Prime Minister Justin Trudeau’s electoral prospects in the West have suddenly dimmed even further.
The shocking resignation of Jody Wilson-Raybould from his cabinet on Tuesday is a devastating blow on so many levels. The fact she was arguably the most important member of his cabinet holding a seat west of Ontario can’t be overstated.
It may only serve to deepen the sense of alienation in the West that the Prime Minister and I spoke about only this Monday, before he was confronted with the gravest threat yet to his administration. Mr. Trudeau conceded in a long interview that there is a deep sense of frustration in the Prairies and B.C., one that has been borne out by a spate of recent polls. They also show how poorly the Prime Minister’s party would fare in Western Canada if an election were held today.
In our chat, the PM lamented the fact politicians were exploiting people’s fear and anger for short-term electoral gain. Well, now he has given those same conservative opponents in the West ammunition they could scarcely dream of having.
Here is a minister of the Crown resigning over allegations the PMO wanted her, as attorney-general, to cut a deal that would allow a Quebec-based multinational (and major Liberal Party donor) to avoid the full ramifications of fraud charges it is facing.
You can just imagine how that’s going to play in Red Deer, Alta.
As bad for Mr. Trudeau is the fact Ms. Wilson-Raybould is an immensely respected Indigenous leader in this country. She was supposed to be championing the federal government’s reconciliation efforts with First Nations, specifically in B.C., where their collaboration on resource-development projects is so pivotal.
Now that appeasement strategy lays in tatters.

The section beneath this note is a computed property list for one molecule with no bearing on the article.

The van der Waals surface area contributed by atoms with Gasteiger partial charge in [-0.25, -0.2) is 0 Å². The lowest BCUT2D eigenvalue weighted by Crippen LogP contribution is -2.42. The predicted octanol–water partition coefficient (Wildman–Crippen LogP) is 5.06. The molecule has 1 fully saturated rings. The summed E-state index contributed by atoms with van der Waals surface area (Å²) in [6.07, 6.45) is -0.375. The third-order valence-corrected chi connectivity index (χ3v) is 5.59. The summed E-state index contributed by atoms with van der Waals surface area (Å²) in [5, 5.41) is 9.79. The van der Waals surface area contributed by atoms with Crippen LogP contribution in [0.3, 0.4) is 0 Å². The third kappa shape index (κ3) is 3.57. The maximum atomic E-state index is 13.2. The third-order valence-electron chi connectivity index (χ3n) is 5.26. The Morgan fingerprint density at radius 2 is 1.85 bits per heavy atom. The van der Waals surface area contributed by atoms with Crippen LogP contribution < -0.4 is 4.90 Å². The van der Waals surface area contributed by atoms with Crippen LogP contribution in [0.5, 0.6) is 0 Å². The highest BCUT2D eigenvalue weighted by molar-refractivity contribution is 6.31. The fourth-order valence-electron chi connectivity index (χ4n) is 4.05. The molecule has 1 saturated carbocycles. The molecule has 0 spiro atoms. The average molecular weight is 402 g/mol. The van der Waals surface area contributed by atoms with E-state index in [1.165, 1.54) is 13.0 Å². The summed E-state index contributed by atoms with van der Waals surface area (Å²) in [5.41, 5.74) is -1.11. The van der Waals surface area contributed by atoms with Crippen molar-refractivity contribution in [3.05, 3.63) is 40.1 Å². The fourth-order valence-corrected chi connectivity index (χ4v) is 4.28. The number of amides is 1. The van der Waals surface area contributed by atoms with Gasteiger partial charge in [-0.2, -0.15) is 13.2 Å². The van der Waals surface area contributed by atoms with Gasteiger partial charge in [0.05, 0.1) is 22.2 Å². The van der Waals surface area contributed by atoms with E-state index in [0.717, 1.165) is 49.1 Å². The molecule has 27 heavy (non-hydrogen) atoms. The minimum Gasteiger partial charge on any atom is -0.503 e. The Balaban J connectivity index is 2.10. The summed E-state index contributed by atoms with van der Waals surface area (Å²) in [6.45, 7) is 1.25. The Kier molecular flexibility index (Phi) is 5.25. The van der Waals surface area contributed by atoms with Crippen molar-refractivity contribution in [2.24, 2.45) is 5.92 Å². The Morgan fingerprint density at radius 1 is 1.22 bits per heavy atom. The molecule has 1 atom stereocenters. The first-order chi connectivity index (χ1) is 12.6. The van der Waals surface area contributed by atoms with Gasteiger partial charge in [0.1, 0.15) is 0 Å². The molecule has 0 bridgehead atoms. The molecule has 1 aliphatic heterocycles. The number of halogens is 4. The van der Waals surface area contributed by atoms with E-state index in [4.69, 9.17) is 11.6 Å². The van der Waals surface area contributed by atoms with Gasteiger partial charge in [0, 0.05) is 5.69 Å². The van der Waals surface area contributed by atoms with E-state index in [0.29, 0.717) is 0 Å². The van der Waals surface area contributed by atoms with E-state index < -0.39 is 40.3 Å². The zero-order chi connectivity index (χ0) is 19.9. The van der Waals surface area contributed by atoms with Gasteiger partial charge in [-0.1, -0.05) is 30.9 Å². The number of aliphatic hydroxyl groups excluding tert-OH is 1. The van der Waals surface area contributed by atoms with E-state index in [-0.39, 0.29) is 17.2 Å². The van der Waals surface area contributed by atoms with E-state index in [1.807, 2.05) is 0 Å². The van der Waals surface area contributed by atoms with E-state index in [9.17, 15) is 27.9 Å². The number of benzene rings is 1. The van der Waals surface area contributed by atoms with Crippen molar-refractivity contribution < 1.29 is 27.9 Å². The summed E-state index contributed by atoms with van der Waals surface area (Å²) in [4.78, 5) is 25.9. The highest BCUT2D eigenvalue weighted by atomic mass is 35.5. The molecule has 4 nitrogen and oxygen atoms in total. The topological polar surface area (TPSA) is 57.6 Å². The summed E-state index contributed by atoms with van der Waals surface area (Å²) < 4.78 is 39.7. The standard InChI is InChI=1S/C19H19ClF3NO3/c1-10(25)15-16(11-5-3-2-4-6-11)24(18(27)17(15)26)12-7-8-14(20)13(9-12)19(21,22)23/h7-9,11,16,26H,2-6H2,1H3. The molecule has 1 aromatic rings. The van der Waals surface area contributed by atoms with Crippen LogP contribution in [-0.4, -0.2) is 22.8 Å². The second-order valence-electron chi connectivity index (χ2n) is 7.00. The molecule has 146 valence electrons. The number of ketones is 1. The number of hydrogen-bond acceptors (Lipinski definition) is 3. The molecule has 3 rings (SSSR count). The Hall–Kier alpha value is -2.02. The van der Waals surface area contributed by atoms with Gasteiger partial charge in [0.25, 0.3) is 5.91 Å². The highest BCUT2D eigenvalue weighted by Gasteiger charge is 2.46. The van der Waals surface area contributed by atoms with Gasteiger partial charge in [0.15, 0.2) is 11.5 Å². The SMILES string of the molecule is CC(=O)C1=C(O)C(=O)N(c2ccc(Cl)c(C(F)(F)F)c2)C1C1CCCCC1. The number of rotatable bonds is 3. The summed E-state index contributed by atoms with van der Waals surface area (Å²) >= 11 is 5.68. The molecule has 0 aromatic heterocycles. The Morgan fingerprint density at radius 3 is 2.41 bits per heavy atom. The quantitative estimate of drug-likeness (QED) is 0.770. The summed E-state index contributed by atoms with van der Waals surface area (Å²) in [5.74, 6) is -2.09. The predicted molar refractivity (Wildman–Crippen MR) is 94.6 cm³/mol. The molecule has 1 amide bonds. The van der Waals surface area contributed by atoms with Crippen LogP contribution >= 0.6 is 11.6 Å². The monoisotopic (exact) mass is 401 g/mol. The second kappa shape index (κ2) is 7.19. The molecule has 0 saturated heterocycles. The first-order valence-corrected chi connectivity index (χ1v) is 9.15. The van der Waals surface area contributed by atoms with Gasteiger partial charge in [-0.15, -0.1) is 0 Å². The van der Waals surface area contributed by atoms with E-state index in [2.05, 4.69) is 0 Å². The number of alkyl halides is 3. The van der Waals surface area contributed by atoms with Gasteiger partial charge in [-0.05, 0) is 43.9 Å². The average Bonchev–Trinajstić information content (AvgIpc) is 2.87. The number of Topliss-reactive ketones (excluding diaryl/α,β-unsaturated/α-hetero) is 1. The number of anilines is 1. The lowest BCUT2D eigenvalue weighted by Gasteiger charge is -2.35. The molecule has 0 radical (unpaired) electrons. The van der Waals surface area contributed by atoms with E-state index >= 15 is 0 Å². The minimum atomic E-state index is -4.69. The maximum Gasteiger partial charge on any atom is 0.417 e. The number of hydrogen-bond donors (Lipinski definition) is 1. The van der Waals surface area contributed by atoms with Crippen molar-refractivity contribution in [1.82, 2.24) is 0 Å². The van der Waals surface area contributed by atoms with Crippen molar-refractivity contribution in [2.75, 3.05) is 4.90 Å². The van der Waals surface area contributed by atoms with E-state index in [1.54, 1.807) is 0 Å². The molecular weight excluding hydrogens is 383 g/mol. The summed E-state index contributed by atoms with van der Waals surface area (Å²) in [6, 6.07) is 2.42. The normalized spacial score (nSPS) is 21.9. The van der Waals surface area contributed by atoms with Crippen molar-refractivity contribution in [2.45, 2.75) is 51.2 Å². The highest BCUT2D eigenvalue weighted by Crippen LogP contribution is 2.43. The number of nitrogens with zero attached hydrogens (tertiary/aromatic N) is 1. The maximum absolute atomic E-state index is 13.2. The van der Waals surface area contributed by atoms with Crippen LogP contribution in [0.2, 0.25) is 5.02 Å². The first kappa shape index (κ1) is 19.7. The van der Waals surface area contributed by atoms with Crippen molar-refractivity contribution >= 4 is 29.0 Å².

Interestingly, in our conversation, the Prime Minister bemoaned the “bombastic politics of blame” that he said were perpetuating “the cycle of cynicism toward our institutions.” He said his job, as the country’s leader, is to “allay those anxieties.”
However, in the SNC-Lavalin affair, he has done anything but dispel the skepticism and suspicion many Canadians hold toward the very institutions to which he refers, including his own office. He has done anything but give people straight answers about what happened in meetings between members of his staff and Ms. Wilson-Raybould over SNC-Lavalin’s legal problems.
The Prime Minister has continually played down suggestions Ms. Wilson-Raybould was pressed to use available legal avenues to help SNC-Lavalin avoid a criminal conviction that would be devastating to its ambitions in Canada. But clearly that is not how his former attorney-general saw it.
Until there is a more definitive picture of what exactly transpired, Canadians will have to choose who to believe. There is certain to be more from Ms. Wilson-Raybould on this subject. A wounded Prime Minister is likely to endure additional pain yet.
It’s difficult to feel much compassion for him. Mr. Trudeau has demonstrated some horrible judgment here.
First, he demoted Ms. Wilson-Raybould to Veterans Affairs seemingly for refusing to crumble under pressure to cut SNC-Lavalin a deal. Second, he failed to appreciate with whom he was dealing.
While perhaps a rookie MP, Ms. Wilson-Raybould demonstrated little of the nerves and apprehension that often accompany a politician’s first term on Parliament Hill. In fact, she often seemed to possess the confidence and chutzpah of a veteran, even going as far as to mildly criticize her own government’s failings on the Indigenous file.
While that seemed like insubordination to some, Ms. Wilson-Raybould understood that acknowledging those shortcomings was the only way she would maintain any credibility with leaders in the Indigenous world. And beyond that, speaking truth to power is always what she’s been about.
And Mr. Trudeau needs only to have viewed old footage from a 1983 constitutional conference to understand this. At that conference, Ms. Wilson-Raybould’s father, Bill Wilson, a powerful and intense First Nations Chief from B.C. at the time, famously told then-PM Pierre Trudeau he had two daughters at home, including then preteen Jody, who wanted his position.
At the time, Jody Wilson posed no threat to the Prime Minister’s job. Today is a whole other story.